6. Bar Code within an Image - One of the most innovative track and trace solutions is to use a bar code embedded within a label or image. Pharma companies in many high risk markets have successfully deployed this technology in combination with a decoy barcode. Counterfeiters duplicate the diversionary barcode without realizing that the true identifier bar code is embedded in the logo or other image on the label. Serialization technology can easily be employed for this application.


7. Synthetic DNA Signature - Another effective and broadly used track and trace solution is synthetic DNA. This is custom fabricated to be invisible to the naked eye but visible by a specific light frequency. The readers are inexpensive and easy to use. Synthetic DNA solutions are inexpensive and limitless in terms of their combinations.

8. Serialization - In March of 2010 the FDA issued its guidance on serialization defining the concept of a Standardized Numerical Identifier (SNI). Europe has been requiring SNIs for years now. The decision by California’s pharmacy board to push back its e-pedigree requirement provides the industry the chance to implement the necessary systems to comply. SNI solutions go far beyond the technology itself. Subsumed with the decision to implement a SNI scheme are the following activities:

 • Establishing a security framework for data exchange,

 • Record retention policies,

 • Implementation of SNIs at the pallet and case level,

 • Standardized chain-of-custody data to be tracked by logistical units,

 • Standardized electronic data exchange format,

 • Data carriers with specific encoding formats identified,

 • Guidelines for reporting exceptions noted by supply chain participants, and

 • Hierarchy of the SNIs expected in a shipment.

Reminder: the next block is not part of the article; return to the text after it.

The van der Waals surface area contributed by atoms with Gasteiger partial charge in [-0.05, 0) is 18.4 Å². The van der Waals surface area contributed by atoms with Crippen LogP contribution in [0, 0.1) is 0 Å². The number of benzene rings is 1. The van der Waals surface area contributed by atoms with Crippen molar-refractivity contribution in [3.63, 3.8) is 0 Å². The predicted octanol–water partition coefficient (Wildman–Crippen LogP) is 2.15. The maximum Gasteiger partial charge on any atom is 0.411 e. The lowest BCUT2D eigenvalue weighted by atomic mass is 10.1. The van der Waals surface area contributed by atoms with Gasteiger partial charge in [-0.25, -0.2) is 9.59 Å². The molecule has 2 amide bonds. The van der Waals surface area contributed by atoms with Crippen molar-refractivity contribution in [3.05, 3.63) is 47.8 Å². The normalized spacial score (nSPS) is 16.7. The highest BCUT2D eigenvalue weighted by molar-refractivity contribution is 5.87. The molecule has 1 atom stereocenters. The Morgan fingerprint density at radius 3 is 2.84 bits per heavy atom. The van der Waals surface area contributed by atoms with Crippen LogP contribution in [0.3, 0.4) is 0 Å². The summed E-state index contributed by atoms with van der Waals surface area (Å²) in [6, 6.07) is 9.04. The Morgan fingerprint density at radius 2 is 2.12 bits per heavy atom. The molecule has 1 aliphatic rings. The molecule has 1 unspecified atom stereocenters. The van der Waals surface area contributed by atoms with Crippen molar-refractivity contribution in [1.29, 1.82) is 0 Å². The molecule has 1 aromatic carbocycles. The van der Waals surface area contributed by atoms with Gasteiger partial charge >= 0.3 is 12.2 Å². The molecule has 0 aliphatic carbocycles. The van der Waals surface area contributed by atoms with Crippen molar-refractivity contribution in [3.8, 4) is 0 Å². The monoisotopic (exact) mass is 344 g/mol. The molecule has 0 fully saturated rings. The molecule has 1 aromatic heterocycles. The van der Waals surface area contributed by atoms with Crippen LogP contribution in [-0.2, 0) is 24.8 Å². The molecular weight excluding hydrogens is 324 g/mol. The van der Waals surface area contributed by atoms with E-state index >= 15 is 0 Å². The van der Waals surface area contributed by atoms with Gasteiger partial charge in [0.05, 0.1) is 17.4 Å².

Mandatory serialization will be here sooner rather than later and developing the necessary support systems as part of an anti-counterfeiting strategy will position an organization to meet the impending e-pedigree requirements in 2015.


 As the pharmaceutical supply chain continues to expand across the globe, the risks to supply chain will continue to escalate. Simple risk management approaches are highly effective in identifying weak links in the supply chain that represent a risk to product safety, quality, integrity, purity and potency. Track and trace solutions have matured to a point where they can cost-effectively address counterfeiting, adulteration and drug diversion risks across the global drug substance and drug product supply chain.


 1. M. Perrone, AP, USA Today, Counterfeit Drugs Becoming Big Business Worldwide, Feb. 2012

 2. AP, Pharmaceutical Companies Fund Interpol Fight Against Fake Prescription Drugs, March 2013

 3. I. Bergeman, FDA Effrts: Counterfeit Drugs , CDER, FDA, Apha Annual Meeting , March 2013

 4. FDA Guidance for Industry Standards for Securing the Drug Supply Chain - Standardized Numerical Identification for Prescription Drug Packages, March 2010

 5. FDA “Guidance for Industry Incorporation of Physical-Chemical Identifiers into Solid Oral Dosage Form Drug Products for Anticounterfeiting”, October 2011.